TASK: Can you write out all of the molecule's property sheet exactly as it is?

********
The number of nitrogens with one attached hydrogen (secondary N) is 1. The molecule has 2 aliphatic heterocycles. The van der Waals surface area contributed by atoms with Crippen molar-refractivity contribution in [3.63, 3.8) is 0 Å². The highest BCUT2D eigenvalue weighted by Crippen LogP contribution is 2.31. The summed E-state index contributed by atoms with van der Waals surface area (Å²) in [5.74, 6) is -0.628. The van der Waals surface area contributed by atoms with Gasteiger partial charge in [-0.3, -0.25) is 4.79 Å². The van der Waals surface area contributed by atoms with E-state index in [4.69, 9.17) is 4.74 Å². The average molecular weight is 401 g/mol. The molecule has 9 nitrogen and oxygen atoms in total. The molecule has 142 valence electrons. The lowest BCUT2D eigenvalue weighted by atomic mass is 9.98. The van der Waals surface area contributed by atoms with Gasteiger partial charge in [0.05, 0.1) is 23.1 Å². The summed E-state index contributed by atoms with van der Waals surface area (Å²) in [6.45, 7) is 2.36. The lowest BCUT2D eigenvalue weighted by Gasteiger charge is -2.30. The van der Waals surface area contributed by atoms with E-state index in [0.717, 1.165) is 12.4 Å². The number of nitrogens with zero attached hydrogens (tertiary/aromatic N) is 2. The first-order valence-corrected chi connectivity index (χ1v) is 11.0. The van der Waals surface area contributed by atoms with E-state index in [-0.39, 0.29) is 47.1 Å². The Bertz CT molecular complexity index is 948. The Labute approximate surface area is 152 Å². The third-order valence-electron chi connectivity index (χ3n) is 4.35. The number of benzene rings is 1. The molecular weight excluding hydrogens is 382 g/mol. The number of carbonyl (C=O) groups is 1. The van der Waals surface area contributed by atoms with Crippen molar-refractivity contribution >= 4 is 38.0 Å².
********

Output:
The number of nitrogens with one attached hydrogen (secondary N) is 1. The molecule has 2 aliphatic heterocycles. The van der Waals surface area contributed by atoms with Crippen molar-refractivity contribution in [3.63, 3.8) is 0 Å². The highest BCUT2D eigenvalue weighted by Crippen LogP contribution is 2.31. The summed E-state index contributed by atoms with van der Waals surface area (Å²) in [5.74, 6) is -0.628. The van der Waals surface area contributed by atoms with Gasteiger partial charge in [-0.3, -0.25) is 4.79 Å². The van der Waals surface area contributed by atoms with E-state index in [4.69, 9.17) is 4.74 Å². The average molecular weight is 401 g/mol. The molecule has 9 nitrogen and oxygen atoms in total. The molecule has 142 valence electrons. The lowest BCUT2D eigenvalue weighted by atomic mass is 9.98. The van der Waals surface area contributed by atoms with Gasteiger partial charge in [0.05, 0.1) is 23.1 Å². The summed E-state index contributed by atoms with van der Waals surface area (Å²) in [6.45, 7) is 2.36. The lowest BCUT2D eigenvalue weighted by Gasteiger charge is -2.30. The van der Waals surface area contributed by atoms with E-state index in [0.717, 1.165) is 12.4 Å². The number of nitrogens with zero attached hydrogens (tertiary/aromatic N) is 2. The first-order valence-corrected chi connectivity index (χ1v) is 11.0. The van der Waals surface area contributed by atoms with E-state index in [-0.39, 0.29) is 47.1 Å². The Bertz CT molecular complexity index is 948. The Labute approximate surface area is 152 Å². The third-order valence-electron chi connectivity index (χ3n) is 4.35. The number of benzene rings is 1. The molecular weight excluding hydrogens is 382 g/mol. The number of carbonyl (C=O) groups is 1. The van der Waals surface area contributed by atoms with Crippen molar-refractivity contribution >= 4 is 38.0 Å².